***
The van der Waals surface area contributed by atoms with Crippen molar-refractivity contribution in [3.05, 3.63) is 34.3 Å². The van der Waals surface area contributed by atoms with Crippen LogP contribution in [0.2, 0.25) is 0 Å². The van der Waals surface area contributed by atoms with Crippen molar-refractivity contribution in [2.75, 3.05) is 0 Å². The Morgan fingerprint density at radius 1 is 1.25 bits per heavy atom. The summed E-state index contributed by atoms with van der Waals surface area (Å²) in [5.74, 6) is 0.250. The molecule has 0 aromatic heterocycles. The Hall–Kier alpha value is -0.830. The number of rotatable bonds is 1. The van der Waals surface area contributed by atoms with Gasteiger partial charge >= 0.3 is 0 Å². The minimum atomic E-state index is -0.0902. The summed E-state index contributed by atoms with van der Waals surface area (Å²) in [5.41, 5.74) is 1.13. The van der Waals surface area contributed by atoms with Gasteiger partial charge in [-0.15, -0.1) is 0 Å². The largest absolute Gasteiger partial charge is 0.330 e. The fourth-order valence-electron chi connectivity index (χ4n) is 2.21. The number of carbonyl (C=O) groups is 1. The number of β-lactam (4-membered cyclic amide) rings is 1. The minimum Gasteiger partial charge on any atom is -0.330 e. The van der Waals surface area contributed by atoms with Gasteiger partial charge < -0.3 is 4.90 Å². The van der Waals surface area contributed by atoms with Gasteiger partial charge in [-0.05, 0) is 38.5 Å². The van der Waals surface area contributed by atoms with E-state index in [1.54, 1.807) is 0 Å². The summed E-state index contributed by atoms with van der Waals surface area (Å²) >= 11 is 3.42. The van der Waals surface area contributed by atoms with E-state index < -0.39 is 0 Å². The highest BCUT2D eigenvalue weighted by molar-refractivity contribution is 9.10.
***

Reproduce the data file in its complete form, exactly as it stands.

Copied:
The van der Waals surface area contributed by atoms with Crippen molar-refractivity contribution in [3.05, 3.63) is 34.3 Å². The van der Waals surface area contributed by atoms with Crippen LogP contribution in [0.2, 0.25) is 0 Å². The van der Waals surface area contributed by atoms with Crippen molar-refractivity contribution in [2.75, 3.05) is 0 Å². The Morgan fingerprint density at radius 1 is 1.25 bits per heavy atom. The summed E-state index contributed by atoms with van der Waals surface area (Å²) in [5.74, 6) is 0.250. The molecule has 0 aromatic heterocycles. The Hall–Kier alpha value is -0.830. The number of rotatable bonds is 1. The van der Waals surface area contributed by atoms with Gasteiger partial charge >= 0.3 is 0 Å². The minimum atomic E-state index is -0.0902. The summed E-state index contributed by atoms with van der Waals surface area (Å²) in [5.41, 5.74) is 1.13. The van der Waals surface area contributed by atoms with Gasteiger partial charge in [-0.15, -0.1) is 0 Å². The largest absolute Gasteiger partial charge is 0.330 e. The fourth-order valence-electron chi connectivity index (χ4n) is 2.21. The number of carbonyl (C=O) groups is 1. The number of β-lactam (4-membered cyclic amide) rings is 1. The minimum Gasteiger partial charge on any atom is -0.330 e. The van der Waals surface area contributed by atoms with Gasteiger partial charge < -0.3 is 4.90 Å². The van der Waals surface area contributed by atoms with Gasteiger partial charge in [-0.05, 0) is 38.5 Å². The van der Waals surface area contributed by atoms with E-state index in [1.54, 1.807) is 0 Å². The summed E-state index contributed by atoms with van der Waals surface area (Å²) >= 11 is 3.42. The van der Waals surface area contributed by atoms with E-state index < -0.39 is 0 Å². The highest BCUT2D eigenvalue weighted by molar-refractivity contribution is 9.10.